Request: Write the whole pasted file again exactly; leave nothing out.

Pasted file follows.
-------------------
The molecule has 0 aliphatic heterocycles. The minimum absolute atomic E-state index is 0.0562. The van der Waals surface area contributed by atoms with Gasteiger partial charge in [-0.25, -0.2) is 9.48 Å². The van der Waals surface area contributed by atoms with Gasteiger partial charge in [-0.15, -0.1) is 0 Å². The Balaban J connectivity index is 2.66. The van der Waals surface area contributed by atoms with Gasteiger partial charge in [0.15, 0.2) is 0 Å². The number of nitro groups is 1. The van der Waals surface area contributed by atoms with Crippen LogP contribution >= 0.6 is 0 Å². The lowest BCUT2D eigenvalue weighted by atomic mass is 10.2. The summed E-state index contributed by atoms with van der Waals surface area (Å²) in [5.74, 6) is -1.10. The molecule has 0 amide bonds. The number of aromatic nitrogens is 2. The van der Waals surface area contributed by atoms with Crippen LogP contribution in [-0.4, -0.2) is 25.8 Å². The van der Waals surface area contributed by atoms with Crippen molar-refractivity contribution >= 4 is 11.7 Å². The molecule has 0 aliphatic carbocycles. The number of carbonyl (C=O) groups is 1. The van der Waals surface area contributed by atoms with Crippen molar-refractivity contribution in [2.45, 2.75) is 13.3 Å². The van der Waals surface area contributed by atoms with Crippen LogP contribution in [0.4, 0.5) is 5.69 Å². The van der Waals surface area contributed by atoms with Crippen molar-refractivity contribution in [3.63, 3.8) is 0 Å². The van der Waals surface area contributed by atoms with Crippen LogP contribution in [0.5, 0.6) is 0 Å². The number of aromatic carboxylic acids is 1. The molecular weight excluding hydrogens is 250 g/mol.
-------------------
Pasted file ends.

The molecule has 0 aliphatic heterocycles. The minimum absolute atomic E-state index is 0.0562. The van der Waals surface area contributed by atoms with Gasteiger partial charge in [-0.25, -0.2) is 9.48 Å². The van der Waals surface area contributed by atoms with Gasteiger partial charge in [-0.15, -0.1) is 0 Å². The Balaban J connectivity index is 2.66. The van der Waals surface area contributed by atoms with Gasteiger partial charge in [0.15, 0.2) is 0 Å². The number of nitro groups is 1. The van der Waals surface area contributed by atoms with Crippen LogP contribution >= 0.6 is 0 Å². The lowest BCUT2D eigenvalue weighted by atomic mass is 10.2. The summed E-state index contributed by atoms with van der Waals surface area (Å²) in [5.74, 6) is -1.10. The molecule has 0 amide bonds. The number of aromatic nitrogens is 2. The van der Waals surface area contributed by atoms with Crippen LogP contribution in [-0.4, -0.2) is 25.8 Å². The van der Waals surface area contributed by atoms with Crippen molar-refractivity contribution >= 4 is 11.7 Å². The molecule has 0 aliphatic carbocycles. The number of carbonyl (C=O) groups is 1. The van der Waals surface area contributed by atoms with Crippen molar-refractivity contribution in [2.45, 2.75) is 13.3 Å². The van der Waals surface area contributed by atoms with Crippen LogP contribution in [0.4, 0.5) is 5.69 Å². The van der Waals surface area contributed by atoms with Crippen molar-refractivity contribution in [3.63, 3.8) is 0 Å². The van der Waals surface area contributed by atoms with Crippen LogP contribution in [0.5, 0.6) is 0 Å². The number of aromatic carboxylic acids is 1. The molecular weight excluding hydrogens is 250 g/mol.